Perspectives and Conclusions

To keep power, Ahmed must meet the inflated social expectations for liberalisation and deep political transformation. In this regard, he announced the introduction of term limits on the premiership and started talks with opposition movements, both at home and abroad. At the same time, he must keep the country united and contain the most radical, separatist tendencies among the Oromos, Somalis, and Amharas. To do so, he must move the country away from the system based on ethno-regional parties towards all-Ethiopian groupings like in Nigeria. The success or failure of the reform will be indicated by the satisfaction of the political and cultural aspirations of the Oromo, Africa’s biggest ethnic group (35 million). The sentiments of this group will affect the structure of Ethiopian migration to Europe. The most difficult task of the new leader will be to reform the security sector, still dominated by the Tigrayan minority. The TPLF will defend its privileged position and influence on Ethiopian political life and the economy. The historic gesture towards Eritrea proves Ahmed’s ability to act independently of the police/military complex. In the long run, it could undermine the Eritrean regime in its current form.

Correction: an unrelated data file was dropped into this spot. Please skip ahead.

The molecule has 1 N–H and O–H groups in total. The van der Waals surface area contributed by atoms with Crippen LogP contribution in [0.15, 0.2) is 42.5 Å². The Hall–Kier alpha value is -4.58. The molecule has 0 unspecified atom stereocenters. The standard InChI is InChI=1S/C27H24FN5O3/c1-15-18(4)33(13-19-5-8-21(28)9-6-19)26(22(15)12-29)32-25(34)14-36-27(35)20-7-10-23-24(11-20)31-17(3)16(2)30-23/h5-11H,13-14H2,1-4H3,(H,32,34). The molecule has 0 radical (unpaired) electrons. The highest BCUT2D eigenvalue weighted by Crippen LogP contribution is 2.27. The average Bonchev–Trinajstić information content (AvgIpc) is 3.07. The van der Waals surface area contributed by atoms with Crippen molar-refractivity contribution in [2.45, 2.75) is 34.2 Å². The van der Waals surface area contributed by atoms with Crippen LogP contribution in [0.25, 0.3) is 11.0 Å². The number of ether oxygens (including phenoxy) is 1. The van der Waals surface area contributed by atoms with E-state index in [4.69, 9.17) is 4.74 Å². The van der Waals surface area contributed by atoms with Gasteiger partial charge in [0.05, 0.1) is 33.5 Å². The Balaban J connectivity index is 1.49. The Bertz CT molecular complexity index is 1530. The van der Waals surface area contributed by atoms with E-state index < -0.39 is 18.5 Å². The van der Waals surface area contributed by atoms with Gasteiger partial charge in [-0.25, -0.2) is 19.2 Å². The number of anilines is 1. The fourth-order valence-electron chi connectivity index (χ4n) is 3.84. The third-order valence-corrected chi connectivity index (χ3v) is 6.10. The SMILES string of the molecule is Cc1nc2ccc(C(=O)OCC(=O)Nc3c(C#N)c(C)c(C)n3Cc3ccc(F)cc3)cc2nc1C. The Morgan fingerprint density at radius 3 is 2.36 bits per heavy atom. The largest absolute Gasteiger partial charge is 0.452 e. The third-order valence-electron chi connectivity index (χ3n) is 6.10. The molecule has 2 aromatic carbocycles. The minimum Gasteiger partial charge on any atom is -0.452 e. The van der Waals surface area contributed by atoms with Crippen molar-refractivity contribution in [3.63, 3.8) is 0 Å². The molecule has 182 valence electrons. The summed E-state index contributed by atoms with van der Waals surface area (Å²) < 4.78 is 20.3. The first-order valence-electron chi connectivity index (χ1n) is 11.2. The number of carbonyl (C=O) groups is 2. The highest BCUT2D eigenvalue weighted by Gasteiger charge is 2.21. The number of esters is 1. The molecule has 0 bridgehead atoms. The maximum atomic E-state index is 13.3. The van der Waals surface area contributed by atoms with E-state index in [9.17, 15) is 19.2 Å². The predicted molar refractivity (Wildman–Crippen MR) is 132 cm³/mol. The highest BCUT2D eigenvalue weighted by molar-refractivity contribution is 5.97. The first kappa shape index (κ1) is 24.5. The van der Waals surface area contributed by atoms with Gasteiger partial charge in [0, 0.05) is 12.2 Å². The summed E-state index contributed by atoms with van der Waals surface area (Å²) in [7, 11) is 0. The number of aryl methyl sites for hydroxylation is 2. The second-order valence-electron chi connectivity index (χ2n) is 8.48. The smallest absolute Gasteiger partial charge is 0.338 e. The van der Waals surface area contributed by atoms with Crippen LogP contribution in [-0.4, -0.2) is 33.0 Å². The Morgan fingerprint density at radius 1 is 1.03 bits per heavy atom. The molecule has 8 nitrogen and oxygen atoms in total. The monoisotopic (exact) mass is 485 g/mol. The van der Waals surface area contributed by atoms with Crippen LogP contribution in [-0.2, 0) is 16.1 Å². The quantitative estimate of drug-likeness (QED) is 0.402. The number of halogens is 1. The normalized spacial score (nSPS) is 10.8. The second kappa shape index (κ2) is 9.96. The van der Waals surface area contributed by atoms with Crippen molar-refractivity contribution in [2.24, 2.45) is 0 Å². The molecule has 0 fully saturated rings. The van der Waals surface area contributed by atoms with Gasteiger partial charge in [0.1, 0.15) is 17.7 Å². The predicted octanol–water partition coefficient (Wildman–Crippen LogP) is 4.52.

The swift transition in Addis Ababa could enable Poland and Ethiopia to implement plans to further bilateral relations, which include opening an Ethiopian embassy in Warsaw, a Polish Investment and Trade Agency office in Addis Ababa and launch a direct flight connection between the two capitals. Maintaining growth in investment and trade volumes will depend on the security situation, mainly the lack of an armed faction fighting the government. Peace inside the country will allow for new investments in the construction, pharmaceutical, and processing industries and provide a market for Polish goods. Although the Chinese economic position in Ethiopia is not seriously challenged, the spying scandal could diminish China’s influence on the Ethiopian reforms to the advantage of European states. It is likely that EU development assistance will increase, particularly in engagement in governance and with local governments, where international experts will be needed.